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52: 33 - Filter

Name: Filter
Address: 555 Collins St, Melbourne, Victoria, Australia
Web: http://www.filterbysmallbatch.com.au

You know how it used to be, that in Melbourne you could get away with having a terrible fit out for your café as long as you served up an amazing café latte or short macchiato? You know... a few years back now – Gen Y probably weren’t even drinking coffee back then (although they probably started drinking coffee when they were 3).  Well that sh** just ain’t gonna cut it these days!  I mean, just look at Filter.  What – you don’t know Filter? Well get yourself down to the corner of King St and Collins St in the CBD to experience refined and considered café design setting a new standard for the Melbourne café scene.

So what’s good about Filter?  

Those cool guys from Design Office sure know a thing or two about putting together a very well considered space.  Filter by Small Batch inhabit a small space as the only tenant of this existing high rise building in the CBD.  And Design Office has come up with a café that feels both temporary and permanent at the same time.  Filter’s central freestanding joinery and slot together partitions promote an idea of a cafe ready for any move, but the quality of the interior makes it look like a design made to last.

Entering into the Filter space through a giant pivot door every surface, every detail radiates quality.  I’m talking quality design here, and quality finishes – with bespoke detailing to the two main joinery units such as super-sized chamfered corners to all joinery, thin profile corian bench tops topped with warm overhead (almost) task lighting.  Needless to say the real hero of the space is all the timber, in all it’s colourfully stained shades of green, blue and yellow.

All the little elements are also extremely well considered & consistent – no detail big or small is forgotten.  The joinery is beautifully detailed, and is also extremely functional with the inclusion of drawers below the bench top, and subtle folded metal drawers at high usage work areas.  This arrangement shows an understanding of what’s always needed in almost all workspaces, and that’s storage.  Other small details follow this consistency, with the use of acrylic for both signage and display, creating a material palette that is extremely sophisticated, and extremely refined.

There is a beautiful rhythm to the space too – from the slot together walls to the symmetry in the freestanding joinery units, that replicates something that couldn’t be ‘designed’ in the space, but has been cleverly revealed by the designers – the coffered ceiling and painted tile floor.

Circulation throughout Filter is never going to be an issue, this place is quite large – almost too much volume really!  And whilst there is a general work area to the right of the entry, there is also an interesting balance of work/seating around both joinery elements.  It’s a different feeling sitting at these elements, whilst one of the friendly staff stand right beside you concocting the next coffee order.

Filter definitely benefits from good design.  It looks like a space that is easy to keep clean and maintain, and it is all tied together nicely by quality branding and a consistent brand presence from the exterior signage, the information wrapped around the column, information embedded in the benchtop right down to the card wrap around the coffee cups to keep your hand from getting too hot when holding your takeaway coffee.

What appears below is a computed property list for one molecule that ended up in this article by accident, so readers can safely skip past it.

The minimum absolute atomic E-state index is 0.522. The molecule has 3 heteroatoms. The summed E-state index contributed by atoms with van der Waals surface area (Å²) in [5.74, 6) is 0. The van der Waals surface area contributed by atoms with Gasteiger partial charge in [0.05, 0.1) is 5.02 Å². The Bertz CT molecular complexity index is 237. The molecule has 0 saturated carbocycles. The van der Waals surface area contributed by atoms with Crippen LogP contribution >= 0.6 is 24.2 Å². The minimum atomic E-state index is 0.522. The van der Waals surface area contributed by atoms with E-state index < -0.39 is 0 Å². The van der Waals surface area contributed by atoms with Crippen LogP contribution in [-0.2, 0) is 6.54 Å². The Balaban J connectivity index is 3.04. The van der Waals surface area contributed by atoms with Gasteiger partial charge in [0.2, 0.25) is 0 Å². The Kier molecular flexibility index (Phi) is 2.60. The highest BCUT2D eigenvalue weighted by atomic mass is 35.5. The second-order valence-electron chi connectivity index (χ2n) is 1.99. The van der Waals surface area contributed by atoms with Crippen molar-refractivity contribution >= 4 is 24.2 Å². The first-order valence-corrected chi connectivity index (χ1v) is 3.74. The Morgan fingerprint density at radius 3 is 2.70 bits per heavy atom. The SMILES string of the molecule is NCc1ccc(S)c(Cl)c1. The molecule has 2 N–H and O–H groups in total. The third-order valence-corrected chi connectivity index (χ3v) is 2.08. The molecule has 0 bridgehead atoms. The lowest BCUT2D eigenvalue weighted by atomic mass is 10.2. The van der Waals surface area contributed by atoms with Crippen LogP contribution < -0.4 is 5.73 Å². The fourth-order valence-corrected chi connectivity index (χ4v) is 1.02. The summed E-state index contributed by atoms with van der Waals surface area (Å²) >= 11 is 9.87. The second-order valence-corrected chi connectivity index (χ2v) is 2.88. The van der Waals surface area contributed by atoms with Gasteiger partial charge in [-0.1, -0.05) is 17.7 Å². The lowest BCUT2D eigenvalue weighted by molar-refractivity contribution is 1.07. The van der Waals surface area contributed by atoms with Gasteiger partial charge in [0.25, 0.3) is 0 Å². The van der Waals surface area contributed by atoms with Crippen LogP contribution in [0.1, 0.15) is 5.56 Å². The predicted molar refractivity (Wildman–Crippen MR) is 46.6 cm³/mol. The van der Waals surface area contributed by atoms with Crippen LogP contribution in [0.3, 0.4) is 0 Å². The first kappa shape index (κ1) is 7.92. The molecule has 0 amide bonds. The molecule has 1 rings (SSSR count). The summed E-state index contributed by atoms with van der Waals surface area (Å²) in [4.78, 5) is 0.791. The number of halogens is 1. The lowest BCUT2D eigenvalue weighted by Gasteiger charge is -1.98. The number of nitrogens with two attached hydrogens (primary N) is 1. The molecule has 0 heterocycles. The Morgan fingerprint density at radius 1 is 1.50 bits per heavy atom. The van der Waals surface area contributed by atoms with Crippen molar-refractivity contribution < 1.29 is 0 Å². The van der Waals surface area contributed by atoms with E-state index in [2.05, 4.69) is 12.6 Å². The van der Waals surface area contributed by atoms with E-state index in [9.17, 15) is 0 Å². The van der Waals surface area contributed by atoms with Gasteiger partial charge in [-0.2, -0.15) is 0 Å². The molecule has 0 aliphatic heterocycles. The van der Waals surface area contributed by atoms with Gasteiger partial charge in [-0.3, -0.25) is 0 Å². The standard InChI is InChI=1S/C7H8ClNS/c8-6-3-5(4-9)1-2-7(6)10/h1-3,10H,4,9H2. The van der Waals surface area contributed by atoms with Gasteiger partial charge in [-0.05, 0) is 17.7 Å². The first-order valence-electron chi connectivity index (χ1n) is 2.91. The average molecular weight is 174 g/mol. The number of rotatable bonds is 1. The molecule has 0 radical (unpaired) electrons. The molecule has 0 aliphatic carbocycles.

What could be better about Filter?  

Until recently there was a timber door to the large pivot entry, which has been replaced with a cool steel and glass pivot door.  I actually miss the old darkly stained timber door; no matter how poorly it worked (or how hard it was to open).  And I’m not so sure the colour of the timber to the side benches matches the cool colour palette so rigorously used throughout the rest of the timber.

It’s hard to pick on Filter when it does so much so very well.

What’s its thing?

It’s the complete package really, and there is a lot more we could have written about in this review.  But essentially Filter is about good coffee combined with amazing design sensibility.  However, can I just add that here at Super Tectonics we do love a coffered ceiling, so I’m going to comment on that here because it’s not really an added design element – more of a revealed existing element.

Defining Design Details

  • Timber stained in wonderful colour – Super Tectonics are massive fans of staining timber in colour, whilst maintaining the appearance of the grain.
  • Self Contained Joinery units – it does it all, make coffee at it, display food on it, sit at it or just admire the beautiful detailing of it.
  • Slot together partition walls – they create a rhythm throughout the space, and look to be relatively easy to relocate if Filter ever has to move.
  • Design Restraint – it could have been very easy to fill this large volume with stuff, and a whole bunch of different materials but the spatial planning and material palette of this café show the deft touch of intelligent designers.
  • Acrylic – in a variety of thicknesses but always clear, and always used to emphasize some information or display items without overwhelming them.
  • The branding – this is the complete package, from logo to business card, all the way to external signage and all so sophisticated.   

The lovely thing about Filter is that whenever team Super Tectonics has dropped in for a coffee, it has always felt like a space that we could spend hours in, doing work or just reading the paper whilst sipping a coffee.  It has a feeling of a quiet space, which perhaps comes from the immense volume itself.  It’s ethereal, almost a religious experience.  Which is why it’s perfect in a city that worships coffee.